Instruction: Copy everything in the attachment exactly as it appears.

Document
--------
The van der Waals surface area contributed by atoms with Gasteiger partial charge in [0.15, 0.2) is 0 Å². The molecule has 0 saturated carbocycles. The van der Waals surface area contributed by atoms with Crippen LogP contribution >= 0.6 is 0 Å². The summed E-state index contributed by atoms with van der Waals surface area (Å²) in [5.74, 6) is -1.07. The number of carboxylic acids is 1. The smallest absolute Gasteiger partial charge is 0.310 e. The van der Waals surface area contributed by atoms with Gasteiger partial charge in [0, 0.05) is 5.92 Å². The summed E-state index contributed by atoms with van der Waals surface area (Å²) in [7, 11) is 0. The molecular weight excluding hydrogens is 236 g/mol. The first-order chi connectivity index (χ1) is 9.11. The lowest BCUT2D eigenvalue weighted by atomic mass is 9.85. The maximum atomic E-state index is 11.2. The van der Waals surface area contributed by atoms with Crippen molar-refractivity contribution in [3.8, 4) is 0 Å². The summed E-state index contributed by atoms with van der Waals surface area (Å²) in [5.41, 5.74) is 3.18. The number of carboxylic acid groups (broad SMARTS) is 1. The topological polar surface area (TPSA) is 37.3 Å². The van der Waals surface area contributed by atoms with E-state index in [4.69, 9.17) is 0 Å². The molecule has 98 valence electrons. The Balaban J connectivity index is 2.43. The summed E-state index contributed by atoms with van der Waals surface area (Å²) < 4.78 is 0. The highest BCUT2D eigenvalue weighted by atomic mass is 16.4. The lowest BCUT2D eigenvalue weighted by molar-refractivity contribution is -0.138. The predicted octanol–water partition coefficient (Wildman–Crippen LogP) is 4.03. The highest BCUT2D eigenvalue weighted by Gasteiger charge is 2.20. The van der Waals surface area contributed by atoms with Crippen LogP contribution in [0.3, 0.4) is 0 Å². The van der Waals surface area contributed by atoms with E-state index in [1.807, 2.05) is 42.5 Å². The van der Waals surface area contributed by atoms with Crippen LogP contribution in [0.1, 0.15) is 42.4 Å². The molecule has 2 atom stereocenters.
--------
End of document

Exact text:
The van der Waals surface area contributed by atoms with Gasteiger partial charge in [0.15, 0.2) is 0 Å². The molecule has 0 saturated carbocycles. The van der Waals surface area contributed by atoms with Crippen LogP contribution >= 0.6 is 0 Å². The summed E-state index contributed by atoms with van der Waals surface area (Å²) in [5.74, 6) is -1.07. The number of carboxylic acids is 1. The smallest absolute Gasteiger partial charge is 0.310 e. The van der Waals surface area contributed by atoms with Gasteiger partial charge in [0, 0.05) is 5.92 Å². The summed E-state index contributed by atoms with van der Waals surface area (Å²) in [7, 11) is 0. The molecular weight excluding hydrogens is 236 g/mol. The first-order chi connectivity index (χ1) is 9.11. The lowest BCUT2D eigenvalue weighted by atomic mass is 9.85. The maximum atomic E-state index is 11.2. The van der Waals surface area contributed by atoms with Crippen molar-refractivity contribution in [3.8, 4) is 0 Å². The summed E-state index contributed by atoms with van der Waals surface area (Å²) in [5.41, 5.74) is 3.18. The number of carboxylic acid groups (broad SMARTS) is 1. The topological polar surface area (TPSA) is 37.3 Å². The van der Waals surface area contributed by atoms with E-state index in [4.69, 9.17) is 0 Å². The molecule has 98 valence electrons. The Balaban J connectivity index is 2.43. The summed E-state index contributed by atoms with van der Waals surface area (Å²) < 4.78 is 0. The highest BCUT2D eigenvalue weighted by atomic mass is 16.4. The lowest BCUT2D eigenvalue weighted by molar-refractivity contribution is -0.138. The predicted octanol–water partition coefficient (Wildman–Crippen LogP) is 4.03. The highest BCUT2D eigenvalue weighted by Gasteiger charge is 2.20. The van der Waals surface area contributed by atoms with Crippen LogP contribution in [0.3, 0.4) is 0 Å². The van der Waals surface area contributed by atoms with E-state index in [1.807, 2.05) is 42.5 Å². The van der Waals surface area contributed by atoms with Crippen LogP contribution in [0.1, 0.15) is 42.4 Å². The molecule has 2 atom stereocenters.